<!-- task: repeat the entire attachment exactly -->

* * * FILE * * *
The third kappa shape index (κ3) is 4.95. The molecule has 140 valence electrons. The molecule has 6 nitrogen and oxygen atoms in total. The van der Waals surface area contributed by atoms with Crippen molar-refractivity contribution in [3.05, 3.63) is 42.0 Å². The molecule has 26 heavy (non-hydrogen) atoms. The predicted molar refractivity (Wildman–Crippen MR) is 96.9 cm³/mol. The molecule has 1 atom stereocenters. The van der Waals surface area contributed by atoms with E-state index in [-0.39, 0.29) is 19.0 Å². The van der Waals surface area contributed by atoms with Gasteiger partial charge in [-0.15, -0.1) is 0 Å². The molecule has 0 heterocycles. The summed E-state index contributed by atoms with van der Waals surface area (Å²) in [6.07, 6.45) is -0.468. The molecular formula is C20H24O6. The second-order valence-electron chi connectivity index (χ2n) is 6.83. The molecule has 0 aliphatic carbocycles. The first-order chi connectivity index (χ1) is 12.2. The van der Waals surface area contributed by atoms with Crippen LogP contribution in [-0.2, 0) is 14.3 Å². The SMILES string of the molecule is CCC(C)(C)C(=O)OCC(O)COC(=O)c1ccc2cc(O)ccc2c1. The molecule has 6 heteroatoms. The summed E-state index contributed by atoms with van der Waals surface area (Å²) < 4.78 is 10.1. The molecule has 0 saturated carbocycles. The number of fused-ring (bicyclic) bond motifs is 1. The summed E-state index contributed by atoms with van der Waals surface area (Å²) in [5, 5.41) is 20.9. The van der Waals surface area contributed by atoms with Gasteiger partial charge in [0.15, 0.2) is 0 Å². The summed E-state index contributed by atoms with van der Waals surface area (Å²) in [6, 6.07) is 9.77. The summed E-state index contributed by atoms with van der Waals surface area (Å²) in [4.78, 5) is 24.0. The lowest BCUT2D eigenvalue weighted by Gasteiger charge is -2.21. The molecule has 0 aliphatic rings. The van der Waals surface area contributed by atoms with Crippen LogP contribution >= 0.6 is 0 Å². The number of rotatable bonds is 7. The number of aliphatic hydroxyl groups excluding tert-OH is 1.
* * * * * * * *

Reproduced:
The third kappa shape index (κ3) is 4.95. The molecule has 140 valence electrons. The molecule has 6 nitrogen and oxygen atoms in total. The van der Waals surface area contributed by atoms with Crippen molar-refractivity contribution in [3.05, 3.63) is 42.0 Å². The molecule has 26 heavy (non-hydrogen) atoms. The predicted molar refractivity (Wildman–Crippen MR) is 96.9 cm³/mol. The molecule has 1 atom stereocenters. The van der Waals surface area contributed by atoms with E-state index in [-0.39, 0.29) is 19.0 Å². The van der Waals surface area contributed by atoms with Gasteiger partial charge in [-0.15, -0.1) is 0 Å². The molecule has 0 heterocycles. The summed E-state index contributed by atoms with van der Waals surface area (Å²) in [6.07, 6.45) is -0.468. The molecular formula is C20H24O6. The second-order valence-electron chi connectivity index (χ2n) is 6.83. The molecule has 0 aliphatic carbocycles. The first-order chi connectivity index (χ1) is 12.2. The van der Waals surface area contributed by atoms with Crippen LogP contribution in [-0.2, 0) is 14.3 Å². The SMILES string of the molecule is CCC(C)(C)C(=O)OCC(O)COC(=O)c1ccc2cc(O)ccc2c1. The molecule has 6 heteroatoms. The summed E-state index contributed by atoms with van der Waals surface area (Å²) < 4.78 is 10.1. The molecule has 0 saturated carbocycles. The number of fused-ring (bicyclic) bond motifs is 1. The summed E-state index contributed by atoms with van der Waals surface area (Å²) in [5, 5.41) is 20.9. The van der Waals surface area contributed by atoms with Gasteiger partial charge in [0.15, 0.2) is 0 Å². The summed E-state index contributed by atoms with van der Waals surface area (Å²) in [6, 6.07) is 9.77. The summed E-state index contributed by atoms with van der Waals surface area (Å²) in [4.78, 5) is 24.0. The lowest BCUT2D eigenvalue weighted by Gasteiger charge is -2.21. The molecule has 0 aliphatic rings. The van der Waals surface area contributed by atoms with Crippen LogP contribution >= 0.6 is 0 Å². The number of rotatable bonds is 7. The number of aliphatic hydroxyl groups excluding tert-OH is 1.